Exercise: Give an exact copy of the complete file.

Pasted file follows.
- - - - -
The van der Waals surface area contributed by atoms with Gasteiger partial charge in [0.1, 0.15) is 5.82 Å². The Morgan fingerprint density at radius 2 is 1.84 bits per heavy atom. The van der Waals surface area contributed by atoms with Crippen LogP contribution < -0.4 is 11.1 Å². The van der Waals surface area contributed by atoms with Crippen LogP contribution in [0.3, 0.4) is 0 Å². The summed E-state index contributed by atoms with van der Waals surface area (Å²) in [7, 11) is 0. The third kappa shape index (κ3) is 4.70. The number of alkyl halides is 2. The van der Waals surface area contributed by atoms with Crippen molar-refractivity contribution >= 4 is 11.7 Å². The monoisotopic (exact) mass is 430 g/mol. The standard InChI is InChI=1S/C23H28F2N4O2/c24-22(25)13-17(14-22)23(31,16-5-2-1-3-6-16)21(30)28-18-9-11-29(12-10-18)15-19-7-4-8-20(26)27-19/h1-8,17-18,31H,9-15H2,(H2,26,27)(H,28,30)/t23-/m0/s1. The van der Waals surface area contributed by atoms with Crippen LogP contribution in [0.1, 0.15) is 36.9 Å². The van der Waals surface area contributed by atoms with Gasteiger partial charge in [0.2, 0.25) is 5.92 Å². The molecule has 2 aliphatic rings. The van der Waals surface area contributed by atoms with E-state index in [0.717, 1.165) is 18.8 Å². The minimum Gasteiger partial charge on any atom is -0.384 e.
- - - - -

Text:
The van der Waals surface area contributed by atoms with Gasteiger partial charge in [0.1, 0.15) is 5.82 Å². The Morgan fingerprint density at radius 2 is 1.84 bits per heavy atom. The van der Waals surface area contributed by atoms with Crippen LogP contribution < -0.4 is 11.1 Å². The van der Waals surface area contributed by atoms with Crippen LogP contribution in [0.3, 0.4) is 0 Å². The summed E-state index contributed by atoms with van der Waals surface area (Å²) in [7, 11) is 0. The third kappa shape index (κ3) is 4.70. The number of alkyl halides is 2. The van der Waals surface area contributed by atoms with Crippen molar-refractivity contribution >= 4 is 11.7 Å². The monoisotopic (exact) mass is 430 g/mol. The standard InChI is InChI=1S/C23H28F2N4O2/c24-22(25)13-17(14-22)23(31,16-5-2-1-3-6-16)21(30)28-18-9-11-29(12-10-18)15-19-7-4-8-20(26)27-19/h1-8,17-18,31H,9-15H2,(H2,26,27)(H,28,30)/t23-/m0/s1. The van der Waals surface area contributed by atoms with Crippen LogP contribution in [0.1, 0.15) is 36.9 Å². The van der Waals surface area contributed by atoms with Gasteiger partial charge in [0.2, 0.25) is 5.92 Å². The molecule has 2 aliphatic rings. The van der Waals surface area contributed by atoms with E-state index in [0.717, 1.165) is 18.8 Å². The minimum Gasteiger partial charge on any atom is -0.384 e.